SUBSCRIBE

Breaking News on Food & Beverage Development - North AmericaEU edition | Asian edition

News > Markets

Read more breaking news

 

 
MILLING & GRAINS

Deaths and injuries in grains handling ‘too frequent’, says US OSHA

By Kacey Culliney , 21-Jun-2013
Last updated on 21-Jun-2013 at 12:23 GMT

The OSHA is working to prevent death and injury in the US grains handling sector
The OSHA is working to prevent death and injury in the US grains handling sector

Cases of death and injury in the US grains handling sector are too frequent and could be prevented, says the US Department of Labor’s Occupational Safety and Health Administration.

In 2010, at least 26 US workers were killed in grain engulfments and over the past 50 years, more than 900 cases have been reported with a fatality rate of 62%, according to researchers at Purdue University in Indiana.

The OSHA is working with Nebraska grain associations and has developed a program to emphasis some of the dangers facing workers in the grains handling sector.

“We are committed to preventing the injuries and deaths that have been too frequent in the industry in recent years,” said Marcia Drumm, OSHA’s acting regional administrator in Kansas City.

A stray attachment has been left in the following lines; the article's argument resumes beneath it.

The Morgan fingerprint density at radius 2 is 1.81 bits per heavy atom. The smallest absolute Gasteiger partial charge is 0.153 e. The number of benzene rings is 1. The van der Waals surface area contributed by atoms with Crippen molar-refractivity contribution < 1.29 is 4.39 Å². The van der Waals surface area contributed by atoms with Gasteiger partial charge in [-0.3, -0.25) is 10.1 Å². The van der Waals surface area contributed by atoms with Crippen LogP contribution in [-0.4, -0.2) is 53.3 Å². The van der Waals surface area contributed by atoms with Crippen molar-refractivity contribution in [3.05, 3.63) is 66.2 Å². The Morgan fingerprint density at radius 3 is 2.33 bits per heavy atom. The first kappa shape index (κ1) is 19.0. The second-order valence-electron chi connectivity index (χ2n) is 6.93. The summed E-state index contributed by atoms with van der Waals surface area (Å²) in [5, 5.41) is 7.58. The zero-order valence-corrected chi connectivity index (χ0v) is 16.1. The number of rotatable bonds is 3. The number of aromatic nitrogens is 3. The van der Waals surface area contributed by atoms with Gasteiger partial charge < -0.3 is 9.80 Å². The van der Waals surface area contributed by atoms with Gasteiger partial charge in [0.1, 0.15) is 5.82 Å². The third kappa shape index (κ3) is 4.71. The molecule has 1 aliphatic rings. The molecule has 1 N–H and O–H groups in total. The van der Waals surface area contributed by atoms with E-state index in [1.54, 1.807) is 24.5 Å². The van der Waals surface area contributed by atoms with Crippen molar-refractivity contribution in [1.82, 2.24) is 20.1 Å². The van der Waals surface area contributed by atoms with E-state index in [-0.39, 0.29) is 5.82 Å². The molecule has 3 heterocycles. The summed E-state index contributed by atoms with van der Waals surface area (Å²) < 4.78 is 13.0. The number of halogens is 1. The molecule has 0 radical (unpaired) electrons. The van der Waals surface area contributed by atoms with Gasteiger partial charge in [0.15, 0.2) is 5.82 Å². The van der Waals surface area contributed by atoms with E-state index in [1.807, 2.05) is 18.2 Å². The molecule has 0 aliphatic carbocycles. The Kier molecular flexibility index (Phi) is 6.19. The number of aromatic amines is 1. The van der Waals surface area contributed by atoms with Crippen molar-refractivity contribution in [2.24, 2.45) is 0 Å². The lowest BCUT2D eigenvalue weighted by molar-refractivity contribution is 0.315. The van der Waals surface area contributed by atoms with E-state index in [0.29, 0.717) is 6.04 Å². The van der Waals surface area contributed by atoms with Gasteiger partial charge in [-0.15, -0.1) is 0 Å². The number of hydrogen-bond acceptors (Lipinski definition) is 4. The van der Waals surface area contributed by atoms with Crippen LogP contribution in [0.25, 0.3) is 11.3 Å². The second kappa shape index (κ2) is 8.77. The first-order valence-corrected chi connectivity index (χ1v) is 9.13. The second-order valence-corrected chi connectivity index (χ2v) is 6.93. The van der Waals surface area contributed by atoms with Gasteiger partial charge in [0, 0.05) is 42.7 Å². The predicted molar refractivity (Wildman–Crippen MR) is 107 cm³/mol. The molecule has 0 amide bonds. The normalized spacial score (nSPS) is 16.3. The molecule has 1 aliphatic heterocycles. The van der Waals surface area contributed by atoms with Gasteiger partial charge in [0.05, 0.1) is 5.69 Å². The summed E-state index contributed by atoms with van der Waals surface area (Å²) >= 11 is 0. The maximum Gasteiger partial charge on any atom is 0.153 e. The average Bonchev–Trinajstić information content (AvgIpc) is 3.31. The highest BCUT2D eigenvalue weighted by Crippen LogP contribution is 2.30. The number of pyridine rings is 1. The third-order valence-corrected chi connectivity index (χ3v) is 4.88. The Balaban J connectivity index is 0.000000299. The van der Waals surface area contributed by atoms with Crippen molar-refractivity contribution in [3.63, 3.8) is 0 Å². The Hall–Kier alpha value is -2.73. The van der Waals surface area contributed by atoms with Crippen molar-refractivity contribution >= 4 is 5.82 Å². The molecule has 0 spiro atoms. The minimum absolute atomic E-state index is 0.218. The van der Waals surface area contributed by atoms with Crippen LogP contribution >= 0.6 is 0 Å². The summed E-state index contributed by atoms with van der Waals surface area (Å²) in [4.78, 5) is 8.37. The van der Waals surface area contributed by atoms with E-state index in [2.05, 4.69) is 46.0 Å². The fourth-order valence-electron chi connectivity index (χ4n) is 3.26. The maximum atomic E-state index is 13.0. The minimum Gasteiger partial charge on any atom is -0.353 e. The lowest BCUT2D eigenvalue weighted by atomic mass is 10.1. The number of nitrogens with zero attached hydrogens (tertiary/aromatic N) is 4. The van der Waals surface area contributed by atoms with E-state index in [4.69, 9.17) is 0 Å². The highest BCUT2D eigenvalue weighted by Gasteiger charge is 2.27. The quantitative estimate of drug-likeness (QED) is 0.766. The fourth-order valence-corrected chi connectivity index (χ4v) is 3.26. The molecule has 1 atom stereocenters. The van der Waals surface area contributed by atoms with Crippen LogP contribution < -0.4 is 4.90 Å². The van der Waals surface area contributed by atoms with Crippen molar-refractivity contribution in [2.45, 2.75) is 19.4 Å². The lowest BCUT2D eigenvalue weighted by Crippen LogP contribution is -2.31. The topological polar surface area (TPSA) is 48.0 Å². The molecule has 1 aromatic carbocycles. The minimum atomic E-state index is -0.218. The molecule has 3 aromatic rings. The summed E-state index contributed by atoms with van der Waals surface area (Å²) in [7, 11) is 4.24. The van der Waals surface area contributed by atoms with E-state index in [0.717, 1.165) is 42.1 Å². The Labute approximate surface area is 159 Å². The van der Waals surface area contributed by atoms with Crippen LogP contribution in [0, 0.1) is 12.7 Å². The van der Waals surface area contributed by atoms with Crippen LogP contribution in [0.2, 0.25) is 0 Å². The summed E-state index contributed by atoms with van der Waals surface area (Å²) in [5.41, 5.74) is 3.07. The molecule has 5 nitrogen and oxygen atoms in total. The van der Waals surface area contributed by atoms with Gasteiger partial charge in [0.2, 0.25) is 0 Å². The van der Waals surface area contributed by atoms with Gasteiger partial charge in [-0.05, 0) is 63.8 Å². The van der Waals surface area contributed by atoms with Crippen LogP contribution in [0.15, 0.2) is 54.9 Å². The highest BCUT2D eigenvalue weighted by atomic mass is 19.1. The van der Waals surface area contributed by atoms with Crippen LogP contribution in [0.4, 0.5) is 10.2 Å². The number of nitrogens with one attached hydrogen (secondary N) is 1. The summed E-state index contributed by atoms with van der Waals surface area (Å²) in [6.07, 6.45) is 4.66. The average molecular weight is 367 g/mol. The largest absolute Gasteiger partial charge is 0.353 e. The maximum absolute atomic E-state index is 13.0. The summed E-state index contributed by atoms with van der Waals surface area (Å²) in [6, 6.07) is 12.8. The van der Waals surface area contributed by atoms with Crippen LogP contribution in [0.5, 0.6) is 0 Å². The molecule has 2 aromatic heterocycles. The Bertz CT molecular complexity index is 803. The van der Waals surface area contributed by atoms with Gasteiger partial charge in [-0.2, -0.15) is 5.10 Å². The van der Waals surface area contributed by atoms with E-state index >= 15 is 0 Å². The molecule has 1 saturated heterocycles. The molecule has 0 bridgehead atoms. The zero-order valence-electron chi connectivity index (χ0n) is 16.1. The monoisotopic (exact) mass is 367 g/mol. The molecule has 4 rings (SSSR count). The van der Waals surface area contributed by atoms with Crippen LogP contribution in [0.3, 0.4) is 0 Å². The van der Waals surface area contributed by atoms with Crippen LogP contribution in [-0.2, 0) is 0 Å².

“OSHA is working to change the ‘it won’t happen to me’ mindset. Grain handling injuries and deaths, such as engulfment and dust explosions occur quickly, and may be prevented if employers follow proper safety procedures,” she said.

Danger: Moving grains

The OSHA said it takes five seconds for a worker to become engulfed in flowing grain and 60 seconds before the worker is completely submerged.

“More than half of all grain engulfments result in death by suffocation,” it said.

“The behaviour and weight of the grain make it extremely difficult for a worker to get out of it without assistance.”

New decal for use in grains handling

New decal for use in grains handling

The administration is homing in on the six major hazards in the grains industry – engulfment, falls, auger entanglement, ‘struck by’, combustible dust explosions and electrocution hazards.

Drumm said efforts are being communicated on the ground with training but also through brochures, websites and decals [stickers].

The OSHA, Grain and Feed Association of Illinois and the Illinois Grain Handling Safety Coalition have developed a stop sign decal to stick to grain bin doors. The safety card recommends that employees lockout all moving equipment and stay clear of waist deep grain.

More information can be found here .

Key Industry Events

 

Access all events listing

Our events, Events from partners...